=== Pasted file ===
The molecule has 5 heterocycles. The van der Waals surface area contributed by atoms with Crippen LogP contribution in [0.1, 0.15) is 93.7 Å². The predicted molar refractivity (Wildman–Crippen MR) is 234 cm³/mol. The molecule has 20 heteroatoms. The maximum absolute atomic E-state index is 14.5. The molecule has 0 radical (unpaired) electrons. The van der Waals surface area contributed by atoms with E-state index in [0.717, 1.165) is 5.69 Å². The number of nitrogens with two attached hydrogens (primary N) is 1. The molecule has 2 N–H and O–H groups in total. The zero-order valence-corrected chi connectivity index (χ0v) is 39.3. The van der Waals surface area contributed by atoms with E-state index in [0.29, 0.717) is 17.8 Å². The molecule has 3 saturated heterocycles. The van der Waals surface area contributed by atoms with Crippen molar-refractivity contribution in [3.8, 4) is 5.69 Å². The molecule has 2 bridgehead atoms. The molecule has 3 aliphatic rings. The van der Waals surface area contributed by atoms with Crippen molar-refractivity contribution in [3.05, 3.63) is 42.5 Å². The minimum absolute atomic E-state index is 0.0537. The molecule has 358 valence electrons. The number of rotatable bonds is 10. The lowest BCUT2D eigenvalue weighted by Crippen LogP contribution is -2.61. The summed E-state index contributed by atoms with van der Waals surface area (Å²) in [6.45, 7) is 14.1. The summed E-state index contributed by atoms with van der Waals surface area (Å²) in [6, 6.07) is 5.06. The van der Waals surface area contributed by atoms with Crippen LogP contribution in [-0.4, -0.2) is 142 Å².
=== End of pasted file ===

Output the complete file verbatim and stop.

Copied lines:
The molecule has 5 heterocycles. The van der Waals surface area contributed by atoms with Crippen LogP contribution in [0.1, 0.15) is 93.7 Å². The predicted molar refractivity (Wildman–Crippen MR) is 234 cm³/mol. The molecule has 20 heteroatoms. The maximum absolute atomic E-state index is 14.5. The molecule has 0 radical (unpaired) electrons. The van der Waals surface area contributed by atoms with E-state index in [0.717, 1.165) is 5.69 Å². The number of nitrogens with two attached hydrogens (primary N) is 1. The molecule has 2 N–H and O–H groups in total. The zero-order valence-corrected chi connectivity index (χ0v) is 39.3. The van der Waals surface area contributed by atoms with E-state index in [0.29, 0.717) is 17.8 Å². The molecule has 3 saturated heterocycles. The van der Waals surface area contributed by atoms with Crippen molar-refractivity contribution in [3.8, 4) is 5.69 Å². The molecule has 2 bridgehead atoms. The molecule has 3 aliphatic rings. The van der Waals surface area contributed by atoms with Crippen molar-refractivity contribution in [3.05, 3.63) is 42.5 Å². The minimum absolute atomic E-state index is 0.0537. The molecule has 358 valence electrons. The number of rotatable bonds is 10. The lowest BCUT2D eigenvalue weighted by Crippen LogP contribution is -2.61. The summed E-state index contributed by atoms with van der Waals surface area (Å²) in [6.45, 7) is 14.1. The summed E-state index contributed by atoms with van der Waals surface area (Å²) in [6, 6.07) is 5.06. The van der Waals surface area contributed by atoms with Crippen LogP contribution in [-0.4, -0.2) is 142 Å².